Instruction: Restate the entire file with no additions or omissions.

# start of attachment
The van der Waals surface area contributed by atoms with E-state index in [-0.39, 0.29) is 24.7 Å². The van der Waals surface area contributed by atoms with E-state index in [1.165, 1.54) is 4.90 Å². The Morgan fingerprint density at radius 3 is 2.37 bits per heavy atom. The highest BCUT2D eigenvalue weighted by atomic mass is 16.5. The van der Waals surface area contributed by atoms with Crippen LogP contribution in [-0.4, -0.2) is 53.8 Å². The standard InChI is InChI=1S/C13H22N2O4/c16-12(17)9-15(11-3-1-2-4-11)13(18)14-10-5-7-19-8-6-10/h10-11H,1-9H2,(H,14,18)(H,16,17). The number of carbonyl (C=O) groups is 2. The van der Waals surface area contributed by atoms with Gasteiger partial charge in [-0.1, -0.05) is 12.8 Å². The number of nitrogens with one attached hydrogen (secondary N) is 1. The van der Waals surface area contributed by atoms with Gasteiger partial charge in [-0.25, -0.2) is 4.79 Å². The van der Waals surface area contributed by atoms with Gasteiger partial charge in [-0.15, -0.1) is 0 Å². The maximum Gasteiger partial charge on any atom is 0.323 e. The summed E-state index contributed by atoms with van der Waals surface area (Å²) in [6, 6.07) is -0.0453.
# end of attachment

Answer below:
The van der Waals surface area contributed by atoms with E-state index in [-0.39, 0.29) is 24.7 Å². The van der Waals surface area contributed by atoms with E-state index in [1.165, 1.54) is 4.90 Å². The Morgan fingerprint density at radius 3 is 2.37 bits per heavy atom. The highest BCUT2D eigenvalue weighted by atomic mass is 16.5. The van der Waals surface area contributed by atoms with Crippen LogP contribution in [-0.4, -0.2) is 53.8 Å². The standard InChI is InChI=1S/C13H22N2O4/c16-12(17)9-15(11-3-1-2-4-11)13(18)14-10-5-7-19-8-6-10/h10-11H,1-9H2,(H,14,18)(H,16,17). The number of carbonyl (C=O) groups is 2. The van der Waals surface area contributed by atoms with Gasteiger partial charge in [-0.1, -0.05) is 12.8 Å². The number of nitrogens with one attached hydrogen (secondary N) is 1. The van der Waals surface area contributed by atoms with Gasteiger partial charge in [-0.25, -0.2) is 4.79 Å². The van der Waals surface area contributed by atoms with Gasteiger partial charge in [-0.15, -0.1) is 0 Å². The maximum Gasteiger partial charge on any atom is 0.323 e. The summed E-state index contributed by atoms with van der Waals surface area (Å²) in [6, 6.07) is -0.0453.